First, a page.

Volker Spengler (1939 – ) actor. He was the adulterer Ardalion in Fassbinder’s Despair, 1978, and Hermann Goering in The Ogre, 1996.
Eva Mattes (1954 – ) actress. Jury’s Special Grand Prix at Cannes 1979. Best Actress at Bavarian Film Awards 1981. She acted in three of Fassbinder’s films, and then played Rainer Fassbinder in A Man Called Eva, 1984. She has a daughter with director Werner Herzog.
Curiosities1978 had 13 new moons.
In addition to script and direction, Fassbinder designed the sets, edited and did the camera work. He did this in no other. He also expanded Erwin/Elvira’s biography as a short story.
The speech at the end of the slaughterhouse sequence is the closing monologue from Goethe’s Torquato Tasso, 1790, where the poet in painful awareness of the arbitrariness of his existence switches between self-torture and self-confidence.
Two quotations from Schopenhauer’s The World as Will and Representation on suicide as an affirmation of the will.
A clip from Claude Chabrol’s Le Boucher, 1970 (about a butcher who is sex-murderer). Armin Meier had been a butcher.
The ‘I Like to Hike’ scene from Jerry Lewis’ You’re Never Too Young, 1955, a gender switch version of The Major and the Minor, 1942 (both films are about passing as children).
The opening scene, along the bank of the Main River at dawn is accompanied by Mahler’s adagio movement from his Fifth symphony which is also used in the opening, also dawn, sequence of Luchino Visconti’s Death in Venice, 1971.
While Elvira is asleep, Zora watches on television a news program about Pinochet’s Chile, and then there is a cameo by Fassbinder in the program.
The anecdote is told by the friend released from the mental hospital about a cemetery apparently of young children until it is explained that the dates are not of the person’s lifespan, but of the time during his life when he had a friend. This anecdote is of course also told in Orson Well’s Mr Arkadin, 1955.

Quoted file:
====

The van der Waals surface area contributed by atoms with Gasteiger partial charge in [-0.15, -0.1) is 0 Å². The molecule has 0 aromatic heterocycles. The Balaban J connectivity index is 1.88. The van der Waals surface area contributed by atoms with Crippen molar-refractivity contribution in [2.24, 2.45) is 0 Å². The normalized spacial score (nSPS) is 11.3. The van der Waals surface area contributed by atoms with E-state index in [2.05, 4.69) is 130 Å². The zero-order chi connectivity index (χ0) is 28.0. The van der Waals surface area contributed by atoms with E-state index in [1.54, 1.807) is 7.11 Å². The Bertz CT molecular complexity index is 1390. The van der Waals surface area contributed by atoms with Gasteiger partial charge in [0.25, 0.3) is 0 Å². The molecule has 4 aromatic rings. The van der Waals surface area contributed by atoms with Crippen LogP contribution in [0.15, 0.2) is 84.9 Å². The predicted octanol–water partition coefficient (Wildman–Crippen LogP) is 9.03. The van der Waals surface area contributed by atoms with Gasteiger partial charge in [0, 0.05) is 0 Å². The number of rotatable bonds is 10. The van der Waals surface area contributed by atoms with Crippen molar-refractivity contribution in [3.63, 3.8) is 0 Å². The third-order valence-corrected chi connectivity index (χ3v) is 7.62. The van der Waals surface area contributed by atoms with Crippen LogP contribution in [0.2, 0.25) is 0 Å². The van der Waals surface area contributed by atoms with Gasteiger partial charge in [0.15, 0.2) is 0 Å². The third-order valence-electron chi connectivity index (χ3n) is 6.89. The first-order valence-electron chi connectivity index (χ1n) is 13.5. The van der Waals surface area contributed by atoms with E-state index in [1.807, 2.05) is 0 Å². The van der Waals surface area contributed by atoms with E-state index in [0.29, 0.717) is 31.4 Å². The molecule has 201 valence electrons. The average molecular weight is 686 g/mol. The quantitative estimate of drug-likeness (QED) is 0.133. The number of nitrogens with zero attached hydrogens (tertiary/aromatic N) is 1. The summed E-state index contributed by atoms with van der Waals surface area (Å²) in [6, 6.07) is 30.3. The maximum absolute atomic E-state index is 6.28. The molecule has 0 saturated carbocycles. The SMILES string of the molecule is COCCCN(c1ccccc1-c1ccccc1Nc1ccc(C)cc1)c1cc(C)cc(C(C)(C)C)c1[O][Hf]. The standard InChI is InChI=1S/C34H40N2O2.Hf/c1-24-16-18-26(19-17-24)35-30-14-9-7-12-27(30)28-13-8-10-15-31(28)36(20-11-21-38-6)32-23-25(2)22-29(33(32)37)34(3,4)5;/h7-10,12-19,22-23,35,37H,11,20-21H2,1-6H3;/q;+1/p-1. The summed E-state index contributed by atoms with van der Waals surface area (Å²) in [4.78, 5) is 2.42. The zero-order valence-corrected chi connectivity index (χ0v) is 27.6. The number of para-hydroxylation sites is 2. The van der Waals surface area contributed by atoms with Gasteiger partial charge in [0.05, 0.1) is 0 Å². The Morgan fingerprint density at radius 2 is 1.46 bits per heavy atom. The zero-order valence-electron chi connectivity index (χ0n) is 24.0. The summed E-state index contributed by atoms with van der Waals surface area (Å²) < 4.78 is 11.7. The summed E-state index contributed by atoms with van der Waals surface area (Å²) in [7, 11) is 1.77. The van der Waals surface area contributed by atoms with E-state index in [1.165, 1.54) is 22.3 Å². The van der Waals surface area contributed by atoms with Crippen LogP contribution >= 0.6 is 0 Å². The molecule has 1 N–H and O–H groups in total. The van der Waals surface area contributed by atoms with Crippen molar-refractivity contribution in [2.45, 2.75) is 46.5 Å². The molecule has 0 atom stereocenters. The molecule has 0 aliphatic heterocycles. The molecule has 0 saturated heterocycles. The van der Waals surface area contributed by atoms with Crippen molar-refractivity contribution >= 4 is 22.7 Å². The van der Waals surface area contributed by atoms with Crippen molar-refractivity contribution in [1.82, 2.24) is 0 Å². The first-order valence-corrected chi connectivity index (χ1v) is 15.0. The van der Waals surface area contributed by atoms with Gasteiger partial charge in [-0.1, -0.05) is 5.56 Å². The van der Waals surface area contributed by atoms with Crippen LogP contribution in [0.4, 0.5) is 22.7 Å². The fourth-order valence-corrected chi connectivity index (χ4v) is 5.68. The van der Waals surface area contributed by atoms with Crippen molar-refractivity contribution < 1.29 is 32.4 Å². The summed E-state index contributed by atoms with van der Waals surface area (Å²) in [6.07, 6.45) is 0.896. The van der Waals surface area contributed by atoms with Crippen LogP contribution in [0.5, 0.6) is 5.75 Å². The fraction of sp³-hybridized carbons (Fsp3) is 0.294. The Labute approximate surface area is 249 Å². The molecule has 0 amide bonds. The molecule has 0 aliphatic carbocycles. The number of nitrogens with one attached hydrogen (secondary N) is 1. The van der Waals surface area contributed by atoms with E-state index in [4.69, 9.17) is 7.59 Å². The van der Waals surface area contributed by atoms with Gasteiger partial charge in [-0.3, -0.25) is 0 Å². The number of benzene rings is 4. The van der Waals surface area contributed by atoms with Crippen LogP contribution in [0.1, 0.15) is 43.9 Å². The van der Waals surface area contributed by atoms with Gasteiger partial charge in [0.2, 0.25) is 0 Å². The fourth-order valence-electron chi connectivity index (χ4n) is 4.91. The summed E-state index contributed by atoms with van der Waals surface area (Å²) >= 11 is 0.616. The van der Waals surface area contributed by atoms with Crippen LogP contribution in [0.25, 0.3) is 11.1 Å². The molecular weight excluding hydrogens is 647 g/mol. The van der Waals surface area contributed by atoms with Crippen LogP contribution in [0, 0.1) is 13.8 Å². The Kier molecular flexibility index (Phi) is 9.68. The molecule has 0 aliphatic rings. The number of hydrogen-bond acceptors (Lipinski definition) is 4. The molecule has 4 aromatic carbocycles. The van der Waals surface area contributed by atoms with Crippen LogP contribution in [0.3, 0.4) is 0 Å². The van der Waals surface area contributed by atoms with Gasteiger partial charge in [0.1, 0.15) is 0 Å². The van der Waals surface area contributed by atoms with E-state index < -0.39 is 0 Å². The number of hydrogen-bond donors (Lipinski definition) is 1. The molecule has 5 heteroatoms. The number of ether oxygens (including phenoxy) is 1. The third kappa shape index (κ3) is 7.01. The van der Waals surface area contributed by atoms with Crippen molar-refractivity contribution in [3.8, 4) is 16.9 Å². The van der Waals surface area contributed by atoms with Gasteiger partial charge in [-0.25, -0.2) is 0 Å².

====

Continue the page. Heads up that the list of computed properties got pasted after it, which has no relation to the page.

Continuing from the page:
DiscussionThe film is very bleak, and all the more so as it was Fassbinder’s follow-up to the commercially successful The Marriage of Maria Braun. It follows the last two days of Elvira’s life. She meets or visits most of the significant persons in her life, and from the dialogue we find out her biography. That Erwin was born illegitimately during to war, and given up to an orphanage. He was almost adopted, until the birth mother would not sign the papers because she was not able to admit the existence of the child to her husband. Erwin worked in an abattoir and married Irene, the manager’s daughter. He developed a crush on Anton, with whom he was involved in a shady deal with meat. Anton said: “Too bad you’re not a girl”. Erwin went to Casablanca and returned as a woman, Elvira, but was still rejected by Anton. Part of the irony is, as Saitz’s bodyguard says, “nobody loves Anton Saitz”. He has no wife or girlfriend. He appears to be the type of man who takes a woman, and then tires of her and moves on. Had Elvira been a female from birth, she still could not have made Anton love her. It is part of Elvira’s naivety that she does not understand this.
The genre of male-to-female transsexual narratives is small. However In a Year with 13 Moons does not seem to be of the type. These films deal with the difficulties of changing gender, of operations and hormones, of building a new life and seeking acceptance. In A Year with 13 Moons this is suggested rather than detailed - indeed of hormones there is no mention at all. The film is about a person, the gender hardly matters, who is failed by all those who know him, and who gives up. In this it is like other Fassbinder films, especially Fox and his Friends, 1974.